Kurds, who are predominantly Sunni Muslims like their fanatical enemy, live in four Middle Eastern countries – Turkey, Syria, Iraq and Iran – and have long struggled for a state of their own.
And they are determined to hold on to their territory.
'You are talking about a deeply motivated people who have fought one regime or another for more than 20 years and are extremely battle hardened,' adds Bronk.
'What they lack in training and weapons, they make up for in perseverance and morale – which is often the biggest factor in infantry engagements.
'In their sheer determination they certainly match the resolve of the defenders of Stalingrad to bleed their enemy white.'
Kurds are so committed to defending their homeland that women form a major part of their fighting forces, including their Peshmerga allies in northern Iraq.
Female fighters, who have even carried out suicide attacks, have partly joined the fray because they know the jihadists are brainwashed into believing that being killed by a woman will deprive them of martyrdom and the promised 72 virgins in the afterlife.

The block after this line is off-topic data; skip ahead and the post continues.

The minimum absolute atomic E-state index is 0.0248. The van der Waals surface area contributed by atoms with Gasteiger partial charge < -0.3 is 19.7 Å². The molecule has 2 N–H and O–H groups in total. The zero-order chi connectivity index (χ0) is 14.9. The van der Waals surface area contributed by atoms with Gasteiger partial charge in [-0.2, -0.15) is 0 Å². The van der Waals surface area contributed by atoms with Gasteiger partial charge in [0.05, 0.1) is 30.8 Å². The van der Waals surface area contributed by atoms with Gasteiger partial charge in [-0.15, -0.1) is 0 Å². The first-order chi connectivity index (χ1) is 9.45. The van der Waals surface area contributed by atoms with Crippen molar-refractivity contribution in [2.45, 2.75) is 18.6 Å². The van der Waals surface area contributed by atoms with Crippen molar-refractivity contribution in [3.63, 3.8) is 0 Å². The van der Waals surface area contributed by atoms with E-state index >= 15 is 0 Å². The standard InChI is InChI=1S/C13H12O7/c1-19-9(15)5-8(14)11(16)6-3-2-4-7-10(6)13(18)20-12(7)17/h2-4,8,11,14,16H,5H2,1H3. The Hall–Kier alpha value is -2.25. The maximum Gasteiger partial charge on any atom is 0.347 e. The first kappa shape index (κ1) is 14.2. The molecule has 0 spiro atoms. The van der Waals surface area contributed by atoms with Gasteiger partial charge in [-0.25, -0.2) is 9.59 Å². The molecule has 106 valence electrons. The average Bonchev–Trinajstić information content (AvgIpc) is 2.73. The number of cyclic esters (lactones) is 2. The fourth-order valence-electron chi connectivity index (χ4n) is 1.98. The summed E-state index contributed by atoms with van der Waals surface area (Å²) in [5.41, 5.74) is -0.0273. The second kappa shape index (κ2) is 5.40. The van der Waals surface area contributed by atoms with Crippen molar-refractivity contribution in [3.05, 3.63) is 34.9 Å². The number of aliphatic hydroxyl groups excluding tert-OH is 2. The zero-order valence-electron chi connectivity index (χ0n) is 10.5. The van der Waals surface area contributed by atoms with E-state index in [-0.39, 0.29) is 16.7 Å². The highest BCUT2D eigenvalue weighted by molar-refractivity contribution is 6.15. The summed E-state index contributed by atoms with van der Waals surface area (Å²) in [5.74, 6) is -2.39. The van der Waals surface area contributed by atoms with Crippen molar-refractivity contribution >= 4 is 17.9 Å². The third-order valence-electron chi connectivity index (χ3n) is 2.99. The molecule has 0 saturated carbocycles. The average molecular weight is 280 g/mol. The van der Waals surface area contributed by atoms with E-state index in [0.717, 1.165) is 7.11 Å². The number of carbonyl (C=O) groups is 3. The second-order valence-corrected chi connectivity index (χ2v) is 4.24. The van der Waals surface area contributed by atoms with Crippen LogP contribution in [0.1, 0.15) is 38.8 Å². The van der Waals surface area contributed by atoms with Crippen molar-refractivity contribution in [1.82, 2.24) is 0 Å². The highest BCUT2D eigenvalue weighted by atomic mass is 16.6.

'We can say that the Kobane resistance is in particular a women’s resistance,' the YPG’s deputy commander Mayssa Abdo said recently – no doubt infuriating ISIS.
Yet, beyond these emotive issues, the decision to attack Stalingrad and Kobane were initially made for primarily strategic reasons.
In the case of the Russian city, which has now reverted to its pre-revolutionary name of Volgograd, it was the gateway to the Soviet oil fields in the Caucasus.
For ISIS, capturing Kobane would give them total control of nearly half of the 500-mile-long border between Turkey and Syria, which is a crucial route used by foreign fighters joining the group.
The jihadists, who launched their big offensive after their forces became bogged down in Iraq following the start of U.S.-led airstrikes in August, also want to clear away an effective opposition that has long tied up their troops.
For the YPG, if they can extinguish the ISIS attack, it could provide a springboard for a counter-offensive in Syria, providing they could muster up enough support.
This was the case following the Siege of Stalingrad, which ended in February 1943 after five months of fighting that ultimately led to 800,000 deaths.
'If the tables are turned at some point in the future, YPG will certainly look east towards Tel Abyad,' writes Middle East expert Carl Drott in a blog.